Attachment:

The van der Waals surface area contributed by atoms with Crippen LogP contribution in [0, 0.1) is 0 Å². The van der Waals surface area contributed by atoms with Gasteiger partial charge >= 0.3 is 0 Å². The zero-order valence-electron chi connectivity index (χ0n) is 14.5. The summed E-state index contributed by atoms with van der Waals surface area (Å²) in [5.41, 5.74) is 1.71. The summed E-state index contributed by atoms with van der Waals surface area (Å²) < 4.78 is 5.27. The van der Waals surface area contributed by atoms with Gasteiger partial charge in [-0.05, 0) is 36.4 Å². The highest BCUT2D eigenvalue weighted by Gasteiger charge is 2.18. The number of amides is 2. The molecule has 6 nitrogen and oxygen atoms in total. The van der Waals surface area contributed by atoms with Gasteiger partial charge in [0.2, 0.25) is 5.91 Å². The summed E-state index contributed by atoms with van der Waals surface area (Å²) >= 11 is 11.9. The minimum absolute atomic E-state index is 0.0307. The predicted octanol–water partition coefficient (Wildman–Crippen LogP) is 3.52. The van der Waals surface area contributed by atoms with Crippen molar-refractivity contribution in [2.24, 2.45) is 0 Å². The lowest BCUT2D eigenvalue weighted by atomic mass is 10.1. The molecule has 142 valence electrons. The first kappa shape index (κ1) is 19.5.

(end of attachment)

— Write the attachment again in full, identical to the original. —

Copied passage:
The van der Waals surface area contributed by atoms with Crippen LogP contribution in [0, 0.1) is 0 Å². The van der Waals surface area contributed by atoms with Gasteiger partial charge >= 0.3 is 0 Å². The zero-order valence-electron chi connectivity index (χ0n) is 14.5. The summed E-state index contributed by atoms with van der Waals surface area (Å²) in [5.41, 5.74) is 1.71. The summed E-state index contributed by atoms with van der Waals surface area (Å²) < 4.78 is 5.27. The van der Waals surface area contributed by atoms with Gasteiger partial charge in [-0.05, 0) is 36.4 Å². The highest BCUT2D eigenvalue weighted by Gasteiger charge is 2.18. The number of amides is 2. The molecule has 6 nitrogen and oxygen atoms in total. The van der Waals surface area contributed by atoms with Gasteiger partial charge in [0.2, 0.25) is 5.91 Å². The summed E-state index contributed by atoms with van der Waals surface area (Å²) >= 11 is 11.9. The minimum absolute atomic E-state index is 0.0307. The predicted octanol–water partition coefficient (Wildman–Crippen LogP) is 3.52. The van der Waals surface area contributed by atoms with Crippen molar-refractivity contribution in [2.24, 2.45) is 0 Å². The lowest BCUT2D eigenvalue weighted by atomic mass is 10.1. The molecule has 142 valence electrons. The first kappa shape index (κ1) is 19.5.